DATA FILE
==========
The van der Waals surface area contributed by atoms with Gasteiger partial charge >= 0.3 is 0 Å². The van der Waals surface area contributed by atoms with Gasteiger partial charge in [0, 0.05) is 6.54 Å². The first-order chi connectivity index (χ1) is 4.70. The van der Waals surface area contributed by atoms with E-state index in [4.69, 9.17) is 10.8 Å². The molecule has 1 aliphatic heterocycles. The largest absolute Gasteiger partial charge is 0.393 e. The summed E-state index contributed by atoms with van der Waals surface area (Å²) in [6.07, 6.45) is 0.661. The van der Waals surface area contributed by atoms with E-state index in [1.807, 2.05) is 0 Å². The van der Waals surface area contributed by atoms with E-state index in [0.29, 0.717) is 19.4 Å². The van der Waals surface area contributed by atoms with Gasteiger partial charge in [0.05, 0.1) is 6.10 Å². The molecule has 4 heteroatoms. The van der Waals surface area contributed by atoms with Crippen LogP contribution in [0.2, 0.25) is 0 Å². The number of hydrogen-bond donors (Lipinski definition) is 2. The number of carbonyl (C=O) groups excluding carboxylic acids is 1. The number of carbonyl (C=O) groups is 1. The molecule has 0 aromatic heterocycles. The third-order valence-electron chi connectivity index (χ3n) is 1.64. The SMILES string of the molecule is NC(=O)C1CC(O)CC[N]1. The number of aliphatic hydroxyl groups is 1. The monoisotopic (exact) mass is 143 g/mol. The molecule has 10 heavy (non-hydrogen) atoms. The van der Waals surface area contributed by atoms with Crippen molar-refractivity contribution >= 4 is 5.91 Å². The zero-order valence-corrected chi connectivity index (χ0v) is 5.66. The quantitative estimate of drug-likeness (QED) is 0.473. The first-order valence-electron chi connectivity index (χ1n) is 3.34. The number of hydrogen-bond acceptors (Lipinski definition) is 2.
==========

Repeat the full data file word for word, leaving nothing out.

The van der Waals surface area contributed by atoms with Gasteiger partial charge >= 0.3 is 0 Å². The van der Waals surface area contributed by atoms with Gasteiger partial charge in [0, 0.05) is 6.54 Å². The first-order chi connectivity index (χ1) is 4.70. The van der Waals surface area contributed by atoms with E-state index in [4.69, 9.17) is 10.8 Å². The molecule has 1 aliphatic heterocycles. The largest absolute Gasteiger partial charge is 0.393 e. The summed E-state index contributed by atoms with van der Waals surface area (Å²) in [6.07, 6.45) is 0.661. The van der Waals surface area contributed by atoms with E-state index in [1.807, 2.05) is 0 Å². The van der Waals surface area contributed by atoms with E-state index in [0.29, 0.717) is 19.4 Å². The van der Waals surface area contributed by atoms with Gasteiger partial charge in [0.05, 0.1) is 6.10 Å². The molecule has 4 heteroatoms. The van der Waals surface area contributed by atoms with Crippen LogP contribution in [0.2, 0.25) is 0 Å². The number of hydrogen-bond donors (Lipinski definition) is 2. The number of carbonyl (C=O) groups excluding carboxylic acids is 1. The number of carbonyl (C=O) groups is 1. The molecule has 0 aromatic heterocycles. The third-order valence-electron chi connectivity index (χ3n) is 1.64. The SMILES string of the molecule is NC(=O)C1CC(O)CC[N]1. The number of aliphatic hydroxyl groups is 1. The monoisotopic (exact) mass is 143 g/mol. The molecule has 10 heavy (non-hydrogen) atoms. The van der Waals surface area contributed by atoms with Crippen molar-refractivity contribution >= 4 is 5.91 Å². The zero-order valence-corrected chi connectivity index (χ0v) is 5.66. The quantitative estimate of drug-likeness (QED) is 0.473. The first-order valence-electron chi connectivity index (χ1n) is 3.34. The number of hydrogen-bond acceptors (Lipinski definition) is 2.